2 January 2008 | GrandpaBunche
Perhaps the best of the space opera anime genre.
In the year 1999 a city-sized extraterrestrial battle cruiser crash lands on Earth, and over the next decade scientists and engineers repair its damage and refit it into a hybrid of human and alien technologies. What the Earth-folks don't realize is that the ship has been tailed by an entire armada of heavily armed space battle cruisers who seek to claim the ship and its secrets for themselves. The aliens, called Zentraedi, are a formidable race of giants who have been bred for warfare, but as they approach their presence triggers a booby trap on the downed space-fortress called the Macross that plows through them with a devastating energy weapon. Thinking the Earth fired upon them intentionally, the Zentraedi retaliate, thereby launching Space War I. Realizing that it would probably be a good idea to move the conflict off of the Earth (which has just gotten over a long on-planet war), the captain of the Macross orders the use of the ship's untested "fold" system to warp the ship to the dark side of the moon; the warp is initiated, but it brings the small city that had grown around the Macross with it, plus, to the horror of all involved, they find themselves just outside orbit near Pluto (that's what you get for messing around with technology that you don't know how to operate!). And as if that isn't bad enough, the fold system has completely vanished, leaving the ship's crew and the now-rescued inhabitants of the city no alternative but to make their way back home using only conventional engines. And as the Macross crawls back to the Earth, the enemy fleet is not far behind...
That's the basic setup, but what makes Macross stand out from the plethora of alien invasion space operas that came before it most notably the classic Space Battleship Yamato (1974) is its focus on the human element of its story, becoming in essence a soap opera in sci-fi drag. Nearly every character is in some way flawed, and despite the military experience held by many of them, that experience frequently proves moot in the face of deep space combat and technologies that they simply do not comprehend. The ostensible hero, sixteen-year-old stunt pilot Hikaru Ichijo, comes of age during the course of the narrative and we follow him through every awkward step, tracing his evolution from prodigy civilian airman to ace space-fighter, as well as seeing him swallow his reluctance to kill once he joins the United Nations Space Navy (annoyingly dubbed the "UN Spacy" for short). Hikaru's also at the center of a love triangle that sees his emotions split between a cute Chinese girl who ends up going from waitress to pop idol overnight, and his by-the-book career military commanding officer; this triangle is milked for all it's worth and is the primary reason that the series proved so popular with female viewers, along with the romantic trials and tribulations of the rest of the voluminous cast.
Another thing that sets the series apart from the cliché template is the pan-cultural scope of the cast. The hero may be Japanese, but the rest of the characters run the ethnic gamut, the bridge crew alone being comprised of a couple of Russians, an American or two, an Italian, and a black chick. This was very refreshing at the time, with the then-most-contemporary multi-cultural cast of characters being found in the various incarnations of Cyborg 009, but each member of that international team was drawn in the most broad of ethnic stereotypes. Not so with Macross, which didn't make a big deal ou t of the characters' ethnicities and saw only the Chinese character standing out because of her frequently-worn Hong Kong-style dresses and hairstyles.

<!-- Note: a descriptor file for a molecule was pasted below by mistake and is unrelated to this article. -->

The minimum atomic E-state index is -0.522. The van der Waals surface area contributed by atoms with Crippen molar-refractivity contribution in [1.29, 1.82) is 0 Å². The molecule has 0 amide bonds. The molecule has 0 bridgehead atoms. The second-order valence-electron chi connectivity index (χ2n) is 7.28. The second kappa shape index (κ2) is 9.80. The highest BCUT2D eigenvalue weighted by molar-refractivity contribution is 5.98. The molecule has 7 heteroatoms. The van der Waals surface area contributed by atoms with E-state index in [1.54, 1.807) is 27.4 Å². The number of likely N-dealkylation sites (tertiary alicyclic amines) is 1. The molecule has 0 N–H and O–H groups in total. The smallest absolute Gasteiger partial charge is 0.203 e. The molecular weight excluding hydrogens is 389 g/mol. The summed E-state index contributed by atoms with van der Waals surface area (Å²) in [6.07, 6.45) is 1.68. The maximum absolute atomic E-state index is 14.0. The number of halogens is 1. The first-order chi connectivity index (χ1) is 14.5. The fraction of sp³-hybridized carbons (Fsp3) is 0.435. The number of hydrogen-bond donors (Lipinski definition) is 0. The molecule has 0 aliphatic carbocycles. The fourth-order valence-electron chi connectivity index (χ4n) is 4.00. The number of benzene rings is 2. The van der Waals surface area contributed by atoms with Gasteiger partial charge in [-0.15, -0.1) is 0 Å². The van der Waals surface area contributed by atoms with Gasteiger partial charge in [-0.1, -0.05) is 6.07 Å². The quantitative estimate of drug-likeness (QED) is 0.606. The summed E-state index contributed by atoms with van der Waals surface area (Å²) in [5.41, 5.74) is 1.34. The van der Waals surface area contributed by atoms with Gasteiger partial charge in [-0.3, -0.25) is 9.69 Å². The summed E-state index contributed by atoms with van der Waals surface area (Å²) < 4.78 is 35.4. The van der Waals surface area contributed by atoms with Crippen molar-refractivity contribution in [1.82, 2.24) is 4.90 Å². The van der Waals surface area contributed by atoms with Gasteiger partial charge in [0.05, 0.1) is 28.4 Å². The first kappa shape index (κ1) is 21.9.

And while the show certainly has a contingent of fans who revere it for its space battles and transforming mecha, I have to say that I love it most for starting things off on a footing that allows the viewer to think they know exactly where the story's going to go and then consistently pulling the rug out from under them. The love triangle plays out in a way that sees all three participants change and grow, the B-characters go through some serious drama involving the tragic casualties of war and the possibilities that can blossom between even the most bitter of enemy rivalries (let's hear it for Max and Millia!!!), and even the enemy aliens prove to be far more than just stock evil world-conquerers when their strange and ancient history proves that there really is something to the universal nature of basic "humanity."
Super Dimension Fortress Macross is easily the most well-crafted and intelligent of the space operas from the 1980's, both in terms of narrative and visual impact, and totally raised the bar on how such material can and should be handled. In fact, the only serialized alien invasion show to come along since that even comes close is Neon Genesis Evangelion (1995), a series that wears its Macross influence on its sleeve but somehow comes up a lot less satisfying. If you can get your hands on the Animeigo boxed sets of the original uncut and subtitled Macross series avoid the sequels and the not bad Americanized version, Robotech do yourself the favor and check them out, starting with episode number one because the whole thing's one long story told in thirty-six chapters. Even if you're not an anime fan I urge you to give this stuff a chance. Space operas seldom get any better than this, and Super Dimension Fortress Macross sure as hell beats the three recent Star Wars atrocities.